An ode to tactility: the RYU Restaurant in Montreal

Posted By Elena Gardin / October 31, 2018 / 0 Comments

Montréal-based studio Ménard Dworkin Architecture & design has completed RYU Restaurant, a Japanese eatery that is all about tactile experience.

Located in the upscale Westmount neighborhood, the sushi bar design combines the attention to craftsmanship and materiality that is at the core of the studio.

RYU Restaurant blends the most contemporary style with Japanese sensibility, creating a space defined by carefully crafted pieces made of natural materials that grow a special patina over the years. As explained in the Ménard Dworkind web, their process is rooted in a respect for the site, the client, craftsmen, and materials. This respect guides the way they conceive spaces and how they bridge the gap between aesthetics and functionality.

The focal point of the space is the sushi bar built out of untreated concrete blocks adding an industrial tone to the space that highly contrast with the weathered walls of the interior.

Eclectic Trends | Ode to tactility RYÙ Restaurant Montreal

Eclectic Trends | Ode to tactility RYÙ Restaurant Montreal

Eclectic Trends | Ode to tactility RYÙ Restaurant Montreal

The wooden vertical frame that runs above the counter echoes the black wood panels at the back of the space and the lighter ones behind the seatings: the use of theses surfaces not only helps  to soften the strong aesthetics but add a touchable feeling to the overall scheme .

A curved seating element has been designed to run through all the front windows, adding a playful and refined feature. Made of warm-toned leather and soft blue velvet, the sinuous feature strongly contrasts with the swivel chairs at the bar.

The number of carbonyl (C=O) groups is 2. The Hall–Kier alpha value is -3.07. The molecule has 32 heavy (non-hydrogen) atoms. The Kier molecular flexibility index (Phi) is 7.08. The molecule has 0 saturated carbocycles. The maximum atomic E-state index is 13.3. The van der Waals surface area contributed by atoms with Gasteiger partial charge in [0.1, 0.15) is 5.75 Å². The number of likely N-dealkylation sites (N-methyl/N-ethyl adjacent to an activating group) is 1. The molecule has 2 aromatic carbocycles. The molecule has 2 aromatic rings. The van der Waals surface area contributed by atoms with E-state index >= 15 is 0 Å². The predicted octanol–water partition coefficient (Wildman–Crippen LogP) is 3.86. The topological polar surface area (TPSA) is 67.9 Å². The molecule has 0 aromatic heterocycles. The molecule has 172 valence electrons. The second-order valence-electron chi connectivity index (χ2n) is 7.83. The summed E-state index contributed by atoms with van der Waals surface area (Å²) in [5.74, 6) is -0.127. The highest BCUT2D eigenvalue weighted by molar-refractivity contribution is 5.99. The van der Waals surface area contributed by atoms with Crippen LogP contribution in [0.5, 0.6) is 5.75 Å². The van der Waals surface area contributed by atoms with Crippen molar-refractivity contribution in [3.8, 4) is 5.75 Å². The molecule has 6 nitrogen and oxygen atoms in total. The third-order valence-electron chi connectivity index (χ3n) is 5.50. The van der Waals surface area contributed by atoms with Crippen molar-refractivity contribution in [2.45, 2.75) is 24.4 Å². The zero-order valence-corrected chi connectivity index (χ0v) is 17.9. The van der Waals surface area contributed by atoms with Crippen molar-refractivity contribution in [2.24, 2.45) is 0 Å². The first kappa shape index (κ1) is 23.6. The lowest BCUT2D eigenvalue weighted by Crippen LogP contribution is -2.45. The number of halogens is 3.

Eclectic Trends | Ode to tactility RYÙ Restaurant Montreal

Eclectic Trends | Ode to tactility RYÙ Restaurant Montreal

Eclectic Trends | Ode to tactility RYÙ Restaurant Montreal

 

Thanks to the attention granted to the main elements as well as the small details, the space narrative creates a cohesive experience for the users. The contrast between the contemporary, almost-cold features and the more heritage-inspired details make the space and ode to tactility and sensoriality.

If you have been following us, you will surely recall our previous posts about he importance of tactility in todays’ design, related to the need of feeling textures again and run our fingertips over non-digital surfaces. Tactile experiences have become fundamental in many designs and their presence is not fading away , as we could see its dominant presence within the 5 Heimtextil Trends for 2019/2020 recently presented.

All photographs by David Dworkin.

elena

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